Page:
As a plastic surgeon in Scottsdale, Dr. Rober Cohen specializes in cosmetic surgery of the breast.
That's interesting: Dr. Cohen published a textbook chapter on technology and robotics in plastic surgery while at Dartmouth.
Let's get started with a little info about your clinic. How is it organized?
I run a boutique-style practice that is focused on quality over quantity, and places patient safety and excellent results as top priorities. Everything in my office is focused on providing my patients the best possible results. This starts with my excellent staff, which is friendly, attentive, and works with me to make sure my patients’ needs are cared for appropriately. Mary Skyles, my office manager, has been with me since day one, and she has always been a patient advocate making sure their experience is great from their first phone call to their final visit. My front office staff is also exceptional, and I frequently receive compliments from my patients regarding how friendly and helpful they are. I have my own State Accredited operating room where I have performed over 1500 surgeries. My OR staff of nurses, scrub techs and board certified MD anesthesiologists are just as focused on safety and excellent patient care as my front office staff are.
You've operated outside the US with a charity. How did you get involved with that and what was the experience like?
During my residency, I had the opportunity to travel with Project Vietnam to North Vietnam in order to perform cleft lip and palate repairs on underprivileged children. I was there for a few weeks and performed multiple surgeries every day. The parents and their children were incredibly brave, and it was really an honor to be able to help improve their lives. This was an amazing experience that I will never forget, and it helped to reinforce my interest in charity work. I am currently starting a relationship with a group called 1for1 Medical, which allows me to connect my aesthetic practice with overseas charity work. With this program, for every aesthetic surgery I perform, that surgery will directly fund a cleft lip or palate surgery in a third world country.
You published a textbook chapter on technology and robotics in plastic surgery. Where do you see technologies being adapted in cosmetic medicine and what does this mean for physicians? Is this an opportunity or threat for surgeons?
I have had the privilege of publishing many articles on plastic surgery in our leading journals. During my residency, I also co-authored a textbook chapter on technology and robotics in plastic surgery. As far as cosmetic surgery, I do not see a significant role for robotics in the near future. Most robotics studies are oriented towards limb replacement. However, there is constant innovation crossing between reconstruction and aesthetic surgery. The use of stem cells for tissue regeneration will likely play an increasingly important role in the future in both these categories of plastic surgery. Advances in technology should generally be viewed as an opportunity for plastic surgeons to improve their patient care and outcomes. Plastic surgeons tend to be innovators, so we generally embrace change and progress, as long as new ideas are tempered by the appropriate scientific studies to ensure safety.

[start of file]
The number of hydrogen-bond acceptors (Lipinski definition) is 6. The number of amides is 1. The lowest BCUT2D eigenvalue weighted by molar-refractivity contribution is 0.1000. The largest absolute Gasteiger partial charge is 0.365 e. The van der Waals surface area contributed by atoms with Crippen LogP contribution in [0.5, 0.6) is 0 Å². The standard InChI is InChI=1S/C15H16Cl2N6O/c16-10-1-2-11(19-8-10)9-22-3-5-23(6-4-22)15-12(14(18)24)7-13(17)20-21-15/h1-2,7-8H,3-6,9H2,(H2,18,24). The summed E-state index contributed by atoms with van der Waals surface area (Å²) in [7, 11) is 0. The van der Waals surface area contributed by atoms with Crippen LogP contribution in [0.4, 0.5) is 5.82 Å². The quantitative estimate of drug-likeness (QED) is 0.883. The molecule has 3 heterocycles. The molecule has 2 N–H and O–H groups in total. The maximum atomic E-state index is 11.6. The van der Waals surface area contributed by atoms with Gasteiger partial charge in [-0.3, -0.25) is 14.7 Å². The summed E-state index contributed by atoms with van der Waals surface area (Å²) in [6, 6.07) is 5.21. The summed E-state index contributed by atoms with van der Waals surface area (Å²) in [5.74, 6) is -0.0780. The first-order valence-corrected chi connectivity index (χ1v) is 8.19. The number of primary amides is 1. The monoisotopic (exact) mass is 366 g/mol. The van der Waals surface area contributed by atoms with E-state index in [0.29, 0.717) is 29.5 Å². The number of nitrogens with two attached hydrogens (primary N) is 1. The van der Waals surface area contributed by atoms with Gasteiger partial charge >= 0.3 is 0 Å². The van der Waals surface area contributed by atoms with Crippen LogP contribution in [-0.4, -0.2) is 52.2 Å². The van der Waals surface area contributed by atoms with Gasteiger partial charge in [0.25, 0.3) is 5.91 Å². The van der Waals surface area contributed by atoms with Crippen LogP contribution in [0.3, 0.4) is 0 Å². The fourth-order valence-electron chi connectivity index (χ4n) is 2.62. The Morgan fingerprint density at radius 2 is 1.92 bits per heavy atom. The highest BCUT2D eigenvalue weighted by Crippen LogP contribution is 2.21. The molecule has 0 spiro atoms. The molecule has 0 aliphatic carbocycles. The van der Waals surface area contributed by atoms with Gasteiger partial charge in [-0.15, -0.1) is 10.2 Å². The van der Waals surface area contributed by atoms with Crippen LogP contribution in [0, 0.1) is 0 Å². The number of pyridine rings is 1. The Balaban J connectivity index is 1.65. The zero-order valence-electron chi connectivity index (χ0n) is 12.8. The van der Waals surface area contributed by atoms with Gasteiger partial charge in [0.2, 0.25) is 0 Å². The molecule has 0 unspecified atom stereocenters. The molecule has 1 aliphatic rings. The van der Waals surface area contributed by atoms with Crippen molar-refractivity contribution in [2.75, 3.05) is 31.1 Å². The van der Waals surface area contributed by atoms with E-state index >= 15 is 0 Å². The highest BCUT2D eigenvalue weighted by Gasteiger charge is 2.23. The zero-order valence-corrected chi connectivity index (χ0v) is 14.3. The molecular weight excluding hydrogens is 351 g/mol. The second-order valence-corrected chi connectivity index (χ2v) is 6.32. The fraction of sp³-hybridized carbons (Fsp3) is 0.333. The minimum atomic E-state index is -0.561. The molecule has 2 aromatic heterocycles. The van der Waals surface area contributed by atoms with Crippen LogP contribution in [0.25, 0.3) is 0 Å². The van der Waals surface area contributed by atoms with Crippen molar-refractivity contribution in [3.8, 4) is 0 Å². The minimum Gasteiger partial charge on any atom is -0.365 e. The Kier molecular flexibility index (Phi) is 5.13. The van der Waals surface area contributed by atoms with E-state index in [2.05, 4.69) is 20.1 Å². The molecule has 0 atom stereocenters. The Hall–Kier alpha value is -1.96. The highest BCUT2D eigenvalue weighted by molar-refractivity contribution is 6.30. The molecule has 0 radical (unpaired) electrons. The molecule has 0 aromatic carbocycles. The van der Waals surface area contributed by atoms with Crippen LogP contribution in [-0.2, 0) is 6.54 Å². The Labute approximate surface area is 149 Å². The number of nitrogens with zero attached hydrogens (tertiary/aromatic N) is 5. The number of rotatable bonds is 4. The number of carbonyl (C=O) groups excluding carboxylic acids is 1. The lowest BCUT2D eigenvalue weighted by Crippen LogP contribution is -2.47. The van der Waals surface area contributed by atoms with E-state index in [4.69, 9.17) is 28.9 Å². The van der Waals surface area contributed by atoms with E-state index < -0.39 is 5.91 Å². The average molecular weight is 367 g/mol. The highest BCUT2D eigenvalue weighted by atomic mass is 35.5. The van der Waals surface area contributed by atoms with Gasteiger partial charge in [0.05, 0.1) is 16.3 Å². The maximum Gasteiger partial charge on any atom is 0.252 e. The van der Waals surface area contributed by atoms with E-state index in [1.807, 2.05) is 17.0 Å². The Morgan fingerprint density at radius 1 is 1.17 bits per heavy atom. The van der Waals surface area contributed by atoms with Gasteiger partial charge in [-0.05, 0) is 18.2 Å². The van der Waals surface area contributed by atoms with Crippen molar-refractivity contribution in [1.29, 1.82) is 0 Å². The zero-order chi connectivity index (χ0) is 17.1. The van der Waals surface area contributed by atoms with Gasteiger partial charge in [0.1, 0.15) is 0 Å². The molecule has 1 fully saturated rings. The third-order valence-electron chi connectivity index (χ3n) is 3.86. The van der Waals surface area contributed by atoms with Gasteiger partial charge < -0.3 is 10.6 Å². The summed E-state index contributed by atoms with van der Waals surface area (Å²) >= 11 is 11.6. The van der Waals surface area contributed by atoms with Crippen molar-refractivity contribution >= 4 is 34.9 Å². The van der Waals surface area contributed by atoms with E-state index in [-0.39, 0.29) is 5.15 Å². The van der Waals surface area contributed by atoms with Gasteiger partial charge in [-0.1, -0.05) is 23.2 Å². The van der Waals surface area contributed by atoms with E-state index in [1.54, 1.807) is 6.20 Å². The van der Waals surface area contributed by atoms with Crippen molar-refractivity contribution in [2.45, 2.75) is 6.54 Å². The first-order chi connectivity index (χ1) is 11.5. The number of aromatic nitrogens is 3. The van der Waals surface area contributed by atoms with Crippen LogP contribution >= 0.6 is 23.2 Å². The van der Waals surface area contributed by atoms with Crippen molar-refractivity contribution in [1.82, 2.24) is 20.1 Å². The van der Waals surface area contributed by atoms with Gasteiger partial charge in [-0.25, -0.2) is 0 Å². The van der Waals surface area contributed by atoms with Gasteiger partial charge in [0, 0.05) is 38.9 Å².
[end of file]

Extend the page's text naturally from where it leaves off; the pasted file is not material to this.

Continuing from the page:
Where do you think breast enhancement procedures are going in the future? How are the procedures changing?
As far as breast enhancement procedures are concerned, I think the overall trend (at least in my office) is towards a more natural and harmonious appearance. The days of greatly oversized implants are thankfully waning, as patients realize that there can be long term consequences to the skin and soft tissues from having large, heavy implants that don’t fit their frames. With more implant options available, there are more choices for patients, and the quality of implants continues to improve. With so many prior breast augmentation patients in the general public, I am also seeing more and more revision patients who want results from other surgeons updated and improved. For many of these cases I incorporate a cutting edge material called Strattice, which is an acellular dermal matrix which can be used to improve soft tissue support. Strattice is one of the many tools I have available to get my patients the best possible results.
What have you learned about staffing and operations? How do you compensate and motivate your staff?
With regards to staffing, I have found that they can make or break an office. Thankfully, I have been able to put together an excellent team over the years that works well together and really cares about each of my patients. I don’t really need any tricks to motivate my staff. They are so genuinely interested in the patients that they are essentially self-motivated by their pride in providing excellent service. I make sure to keep a pleasant, low-drama office environment which also helps quite a bit.
Have you recently added new products to your practice?